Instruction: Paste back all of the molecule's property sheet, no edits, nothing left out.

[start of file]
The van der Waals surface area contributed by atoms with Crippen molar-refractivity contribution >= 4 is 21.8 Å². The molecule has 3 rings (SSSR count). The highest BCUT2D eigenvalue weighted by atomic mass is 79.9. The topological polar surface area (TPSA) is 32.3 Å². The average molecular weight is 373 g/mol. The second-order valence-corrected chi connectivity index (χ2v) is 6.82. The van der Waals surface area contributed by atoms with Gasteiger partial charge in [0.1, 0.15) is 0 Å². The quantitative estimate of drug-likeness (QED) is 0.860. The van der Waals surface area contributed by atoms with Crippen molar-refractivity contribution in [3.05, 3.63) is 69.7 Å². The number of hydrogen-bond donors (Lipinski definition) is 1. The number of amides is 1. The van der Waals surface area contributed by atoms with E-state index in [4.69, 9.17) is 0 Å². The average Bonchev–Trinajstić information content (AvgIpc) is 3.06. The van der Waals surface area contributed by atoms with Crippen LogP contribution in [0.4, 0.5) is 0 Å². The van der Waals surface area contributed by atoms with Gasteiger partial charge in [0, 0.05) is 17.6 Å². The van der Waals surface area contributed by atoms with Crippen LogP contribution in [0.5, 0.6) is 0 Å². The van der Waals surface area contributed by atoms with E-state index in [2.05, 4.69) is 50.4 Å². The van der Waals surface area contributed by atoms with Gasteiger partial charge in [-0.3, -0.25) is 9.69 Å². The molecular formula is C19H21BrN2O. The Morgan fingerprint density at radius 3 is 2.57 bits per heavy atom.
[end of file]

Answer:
The van der Waals surface area contributed by atoms with Crippen molar-refractivity contribution >= 4 is 21.8 Å². The molecule has 3 rings (SSSR count). The highest BCUT2D eigenvalue weighted by atomic mass is 79.9. The topological polar surface area (TPSA) is 32.3 Å². The average molecular weight is 373 g/mol. The second-order valence-corrected chi connectivity index (χ2v) is 6.82. The van der Waals surface area contributed by atoms with Gasteiger partial charge in [0.1, 0.15) is 0 Å². The quantitative estimate of drug-likeness (QED) is 0.860. The van der Waals surface area contributed by atoms with Crippen molar-refractivity contribution in [3.05, 3.63) is 69.7 Å². The number of hydrogen-bond donors (Lipinski definition) is 1. The number of amides is 1. The van der Waals surface area contributed by atoms with E-state index in [4.69, 9.17) is 0 Å². The average Bonchev–Trinajstić information content (AvgIpc) is 3.06. The van der Waals surface area contributed by atoms with Crippen LogP contribution in [0.4, 0.5) is 0 Å². The van der Waals surface area contributed by atoms with Gasteiger partial charge in [0, 0.05) is 17.6 Å². The van der Waals surface area contributed by atoms with Crippen LogP contribution in [0.5, 0.6) is 0 Å². The van der Waals surface area contributed by atoms with E-state index in [2.05, 4.69) is 50.4 Å². The van der Waals surface area contributed by atoms with Gasteiger partial charge in [-0.3, -0.25) is 9.69 Å². The molecular formula is C19H21BrN2O. The Morgan fingerprint density at radius 3 is 2.57 bits per heavy atom.